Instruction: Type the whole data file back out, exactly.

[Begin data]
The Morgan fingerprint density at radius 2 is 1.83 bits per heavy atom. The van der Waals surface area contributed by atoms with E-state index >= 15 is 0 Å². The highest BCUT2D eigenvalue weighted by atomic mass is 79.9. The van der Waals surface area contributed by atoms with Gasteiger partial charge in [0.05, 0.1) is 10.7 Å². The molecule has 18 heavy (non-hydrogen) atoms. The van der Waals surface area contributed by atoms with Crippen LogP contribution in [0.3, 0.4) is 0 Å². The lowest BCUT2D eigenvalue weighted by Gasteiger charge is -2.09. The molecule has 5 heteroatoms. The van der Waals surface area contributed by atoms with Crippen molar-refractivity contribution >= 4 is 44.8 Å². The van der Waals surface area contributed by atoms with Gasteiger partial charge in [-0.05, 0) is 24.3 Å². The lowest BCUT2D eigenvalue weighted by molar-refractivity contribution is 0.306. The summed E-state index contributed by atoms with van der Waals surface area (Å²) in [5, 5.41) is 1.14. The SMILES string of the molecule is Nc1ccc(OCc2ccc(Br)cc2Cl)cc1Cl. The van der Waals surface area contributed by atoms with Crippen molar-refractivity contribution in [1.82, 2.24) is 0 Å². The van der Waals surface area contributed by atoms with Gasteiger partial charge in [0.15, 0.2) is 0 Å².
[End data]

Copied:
The Morgan fingerprint density at radius 2 is 1.83 bits per heavy atom. The van der Waals surface area contributed by atoms with E-state index >= 15 is 0 Å². The highest BCUT2D eigenvalue weighted by atomic mass is 79.9. The van der Waals surface area contributed by atoms with Gasteiger partial charge in [0.05, 0.1) is 10.7 Å². The molecule has 18 heavy (non-hydrogen) atoms. The van der Waals surface area contributed by atoms with Crippen LogP contribution in [0.3, 0.4) is 0 Å². The lowest BCUT2D eigenvalue weighted by Gasteiger charge is -2.09. The molecule has 5 heteroatoms. The van der Waals surface area contributed by atoms with Crippen molar-refractivity contribution >= 4 is 44.8 Å². The van der Waals surface area contributed by atoms with Gasteiger partial charge in [-0.05, 0) is 24.3 Å². The lowest BCUT2D eigenvalue weighted by molar-refractivity contribution is 0.306. The summed E-state index contributed by atoms with van der Waals surface area (Å²) in [5, 5.41) is 1.14. The SMILES string of the molecule is Nc1ccc(OCc2ccc(Br)cc2Cl)cc1Cl. The van der Waals surface area contributed by atoms with Crippen molar-refractivity contribution in [1.82, 2.24) is 0 Å². The van der Waals surface area contributed by atoms with Gasteiger partial charge in [0.15, 0.2) is 0 Å².